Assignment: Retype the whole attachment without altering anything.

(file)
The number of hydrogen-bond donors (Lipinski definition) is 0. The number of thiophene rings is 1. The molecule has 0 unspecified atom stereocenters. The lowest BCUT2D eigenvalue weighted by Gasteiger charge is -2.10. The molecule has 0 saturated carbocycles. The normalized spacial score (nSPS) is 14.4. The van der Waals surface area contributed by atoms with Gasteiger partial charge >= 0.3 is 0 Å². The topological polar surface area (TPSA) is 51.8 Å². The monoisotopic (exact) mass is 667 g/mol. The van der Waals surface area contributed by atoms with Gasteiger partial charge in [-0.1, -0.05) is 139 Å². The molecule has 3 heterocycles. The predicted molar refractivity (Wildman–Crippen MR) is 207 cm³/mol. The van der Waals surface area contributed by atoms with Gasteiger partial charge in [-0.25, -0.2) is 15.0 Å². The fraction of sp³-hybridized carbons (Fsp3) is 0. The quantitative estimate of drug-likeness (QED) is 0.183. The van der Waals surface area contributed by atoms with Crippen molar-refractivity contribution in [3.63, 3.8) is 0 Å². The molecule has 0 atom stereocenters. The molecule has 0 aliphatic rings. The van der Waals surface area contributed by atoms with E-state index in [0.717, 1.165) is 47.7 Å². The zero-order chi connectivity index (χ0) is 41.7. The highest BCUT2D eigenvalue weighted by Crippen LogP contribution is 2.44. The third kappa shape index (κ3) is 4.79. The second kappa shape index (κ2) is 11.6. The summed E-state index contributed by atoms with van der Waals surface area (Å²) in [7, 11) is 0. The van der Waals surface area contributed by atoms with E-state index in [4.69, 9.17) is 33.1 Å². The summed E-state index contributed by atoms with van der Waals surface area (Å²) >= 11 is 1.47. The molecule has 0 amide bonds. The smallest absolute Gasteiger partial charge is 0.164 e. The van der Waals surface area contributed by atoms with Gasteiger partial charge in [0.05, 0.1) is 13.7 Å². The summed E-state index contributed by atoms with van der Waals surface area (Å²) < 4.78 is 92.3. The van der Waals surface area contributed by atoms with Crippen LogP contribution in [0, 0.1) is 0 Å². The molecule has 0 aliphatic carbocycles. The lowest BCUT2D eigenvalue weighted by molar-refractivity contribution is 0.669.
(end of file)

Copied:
The number of hydrogen-bond donors (Lipinski definition) is 0. The number of thiophene rings is 1. The molecule has 0 unspecified atom stereocenters. The lowest BCUT2D eigenvalue weighted by Gasteiger charge is -2.10. The molecule has 0 saturated carbocycles. The normalized spacial score (nSPS) is 14.4. The van der Waals surface area contributed by atoms with Gasteiger partial charge >= 0.3 is 0 Å². The topological polar surface area (TPSA) is 51.8 Å². The monoisotopic (exact) mass is 667 g/mol. The van der Waals surface area contributed by atoms with Gasteiger partial charge in [-0.1, -0.05) is 139 Å². The molecule has 3 heterocycles. The predicted molar refractivity (Wildman–Crippen MR) is 207 cm³/mol. The van der Waals surface area contributed by atoms with Gasteiger partial charge in [-0.25, -0.2) is 15.0 Å². The fraction of sp³-hybridized carbons (Fsp3) is 0. The quantitative estimate of drug-likeness (QED) is 0.183. The van der Waals surface area contributed by atoms with Crippen molar-refractivity contribution in [3.63, 3.8) is 0 Å². The molecule has 0 atom stereocenters. The molecule has 0 aliphatic rings. The van der Waals surface area contributed by atoms with E-state index in [0.717, 1.165) is 47.7 Å². The zero-order chi connectivity index (χ0) is 41.7. The highest BCUT2D eigenvalue weighted by Crippen LogP contribution is 2.44. The third kappa shape index (κ3) is 4.79. The second kappa shape index (κ2) is 11.6. The summed E-state index contributed by atoms with van der Waals surface area (Å²) in [7, 11) is 0. The van der Waals surface area contributed by atoms with E-state index in [4.69, 9.17) is 33.1 Å². The summed E-state index contributed by atoms with van der Waals surface area (Å²) >= 11 is 1.47. The molecule has 0 amide bonds. The smallest absolute Gasteiger partial charge is 0.164 e. The van der Waals surface area contributed by atoms with Gasteiger partial charge in [0.05, 0.1) is 13.7 Å². The summed E-state index contributed by atoms with van der Waals surface area (Å²) < 4.78 is 92.3. The van der Waals surface area contributed by atoms with Crippen LogP contribution in [0, 0.1) is 0 Å². The molecule has 0 aliphatic carbocycles. The lowest BCUT2D eigenvalue weighted by molar-refractivity contribution is 0.669.